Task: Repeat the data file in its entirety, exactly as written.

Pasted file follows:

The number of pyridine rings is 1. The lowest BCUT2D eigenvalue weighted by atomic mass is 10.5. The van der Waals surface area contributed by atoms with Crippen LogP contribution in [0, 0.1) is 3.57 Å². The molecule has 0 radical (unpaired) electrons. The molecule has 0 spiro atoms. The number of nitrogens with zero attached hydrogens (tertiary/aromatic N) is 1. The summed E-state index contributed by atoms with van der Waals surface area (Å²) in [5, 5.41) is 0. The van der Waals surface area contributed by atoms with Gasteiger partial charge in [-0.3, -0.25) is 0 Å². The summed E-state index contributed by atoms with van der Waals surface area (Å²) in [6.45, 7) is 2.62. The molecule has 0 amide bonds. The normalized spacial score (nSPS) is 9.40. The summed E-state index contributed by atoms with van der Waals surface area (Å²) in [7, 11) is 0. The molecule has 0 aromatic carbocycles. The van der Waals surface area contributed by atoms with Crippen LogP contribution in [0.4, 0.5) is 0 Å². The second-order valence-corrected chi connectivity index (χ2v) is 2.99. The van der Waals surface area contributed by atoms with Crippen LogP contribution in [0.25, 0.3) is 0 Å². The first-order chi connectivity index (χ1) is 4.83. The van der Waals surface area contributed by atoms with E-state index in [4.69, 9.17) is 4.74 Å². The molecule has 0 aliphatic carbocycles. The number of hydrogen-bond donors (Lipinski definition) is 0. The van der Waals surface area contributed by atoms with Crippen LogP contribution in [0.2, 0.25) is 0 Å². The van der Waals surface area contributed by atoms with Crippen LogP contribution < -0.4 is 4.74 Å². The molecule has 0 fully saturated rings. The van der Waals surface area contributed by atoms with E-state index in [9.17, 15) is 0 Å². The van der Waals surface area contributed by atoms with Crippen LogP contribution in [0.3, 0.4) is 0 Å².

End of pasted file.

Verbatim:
The number of pyridine rings is 1. The lowest BCUT2D eigenvalue weighted by atomic mass is 10.5. The van der Waals surface area contributed by atoms with Crippen LogP contribution in [0, 0.1) is 3.57 Å². The molecule has 0 radical (unpaired) electrons. The molecule has 0 spiro atoms. The number of nitrogens with zero attached hydrogens (tertiary/aromatic N) is 1. The summed E-state index contributed by atoms with van der Waals surface area (Å²) in [5, 5.41) is 0. The van der Waals surface area contributed by atoms with Gasteiger partial charge in [-0.3, -0.25) is 0 Å². The summed E-state index contributed by atoms with van der Waals surface area (Å²) in [6.45, 7) is 2.62. The molecule has 0 amide bonds. The normalized spacial score (nSPS) is 9.40. The summed E-state index contributed by atoms with van der Waals surface area (Å²) in [7, 11) is 0. The molecule has 0 aromatic carbocycles. The van der Waals surface area contributed by atoms with Crippen LogP contribution in [0.4, 0.5) is 0 Å². The second-order valence-corrected chi connectivity index (χ2v) is 2.99. The van der Waals surface area contributed by atoms with Crippen LogP contribution in [0.25, 0.3) is 0 Å². The first-order chi connectivity index (χ1) is 4.83. The van der Waals surface area contributed by atoms with E-state index in [4.69, 9.17) is 4.74 Å². The molecule has 0 aliphatic carbocycles. The number of hydrogen-bond donors (Lipinski definition) is 0. The van der Waals surface area contributed by atoms with Crippen LogP contribution in [0.2, 0.25) is 0 Å². The van der Waals surface area contributed by atoms with Crippen LogP contribution < -0.4 is 4.74 Å². The molecule has 0 fully saturated rings. The van der Waals surface area contributed by atoms with E-state index in [9.17, 15) is 0 Å². The van der Waals surface area contributed by atoms with Crippen LogP contribution in [0.3, 0.4) is 0 Å².